Here is Kiplinger’s predictable 12-step program for becoming a millionaire, which inevitable contains “… and wait” somewhere. This guide is geared towards corporate workers who live and die by the paycheck.
1. Keep your eyes peeled for better ways to do your job. While Milton Wadams was slowly finding himself out of a job, thinking of something creative will help you stand out and make executives want to keep you around.
2. Don’t be afraid to negotiate. Here are 8 tips for negotiating a salary. I’m not quite up to expert negotiator status, and I’ve had this book on my wish list for a while.
3. Get your ducks in a row and your numbers on paper. There’s another vote for checking your market range on Salary.com, but I still believe their surveys are inaccurate.
4. Plot your strategy when it’s time to move on. The article suggests creating a professional-looking MySpace page. Do recruiters and hiring managers look at MySpace when making their decisions? I find that very hard to believe, even when we’re living in the future like we are. I do think it’s important to have a professional internet presence, but I think most corporate workers are better off ignoring MySpace.
5. Contribute as much as you can to your 401(k) and other tax-deferred retirement plans… and wait.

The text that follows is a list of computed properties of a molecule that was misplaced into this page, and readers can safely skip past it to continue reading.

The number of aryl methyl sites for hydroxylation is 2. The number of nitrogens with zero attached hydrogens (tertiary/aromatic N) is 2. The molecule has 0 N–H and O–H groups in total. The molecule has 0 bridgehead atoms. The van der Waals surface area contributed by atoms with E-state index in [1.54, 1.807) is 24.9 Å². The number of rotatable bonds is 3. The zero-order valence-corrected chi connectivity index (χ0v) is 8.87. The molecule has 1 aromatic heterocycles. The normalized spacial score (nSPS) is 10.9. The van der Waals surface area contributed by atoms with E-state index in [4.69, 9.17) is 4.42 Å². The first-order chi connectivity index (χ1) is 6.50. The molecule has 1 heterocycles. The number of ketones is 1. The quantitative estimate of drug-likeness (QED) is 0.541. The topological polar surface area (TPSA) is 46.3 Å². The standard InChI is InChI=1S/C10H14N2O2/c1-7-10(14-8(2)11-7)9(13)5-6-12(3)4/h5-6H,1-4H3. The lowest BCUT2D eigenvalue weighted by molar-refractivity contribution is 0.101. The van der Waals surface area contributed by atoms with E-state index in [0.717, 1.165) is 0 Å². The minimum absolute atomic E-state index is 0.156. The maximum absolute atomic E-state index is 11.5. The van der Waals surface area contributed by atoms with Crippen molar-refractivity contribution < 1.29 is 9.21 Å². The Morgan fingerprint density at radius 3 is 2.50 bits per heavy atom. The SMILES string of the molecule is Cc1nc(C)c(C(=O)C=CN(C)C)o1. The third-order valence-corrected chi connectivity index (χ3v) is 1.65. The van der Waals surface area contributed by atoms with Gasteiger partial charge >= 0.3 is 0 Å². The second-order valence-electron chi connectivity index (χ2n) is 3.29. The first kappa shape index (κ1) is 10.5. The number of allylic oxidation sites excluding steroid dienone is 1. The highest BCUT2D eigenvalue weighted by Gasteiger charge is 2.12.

6. Flex your tax-saving muscle. Use a flexible spending account to pay for medical expenses to reduce your tax liability.
7. Review your tax withholding. The article points to this tax withholding calculator so W2 workers can ensure they’re not giving the government an interest-free loan. That money can go to work throughout the year, if you’re disciplined.
8. Stash savings in a Roth IRA if you’re eligible. The law says you’ll be able to withdraw your earnings after retirement without any taxes due. Let’s hope they don’t decide to change that law in the next thirty years or so.
9. Don’t delay. The best time to start thinking about increasing your net worth all ready passed. Since no one has yet perfected time travel, the next best time to start is now, and you’ll regret it if you don’t.
10. Invest automatically. When your money automatically disappears before you can touch it, maybe you won’t even notice it’s not there. When I first started my corporate job, I signed up for Direct Deposit because it was a pain to get to the bank. Then I set up automatic transfers from that checking account to a savings account slightly out of reach for everyday expenses.
11. Watch for fund fees. Even index funds can have high fees, so don’t make any assumptions. Check your prospectus before you make any investment decisions, and learn how to understand it so you know what you’re reading.
12. Keep it simple. The article says it: “Be wary of get-rich-quick schemes or sales pitches for complex investments, such as oil-and-gas partnerships, that trade on the millionaire cachet to lure investors into buying high-fee products they don’t understand. Most millionaire households accumulate their wealth over the long term by sticking to a regular investing plan in a balanced portfolio.”
Each of these 12 steps makes a small difference in the immediate term, but if you hang on and build these thoughts into your personal philosophy, eventually the rewards will be in your bank account. [Kiplinger’s Personal Finance/MSN Money: 12 steps to become a millionaire]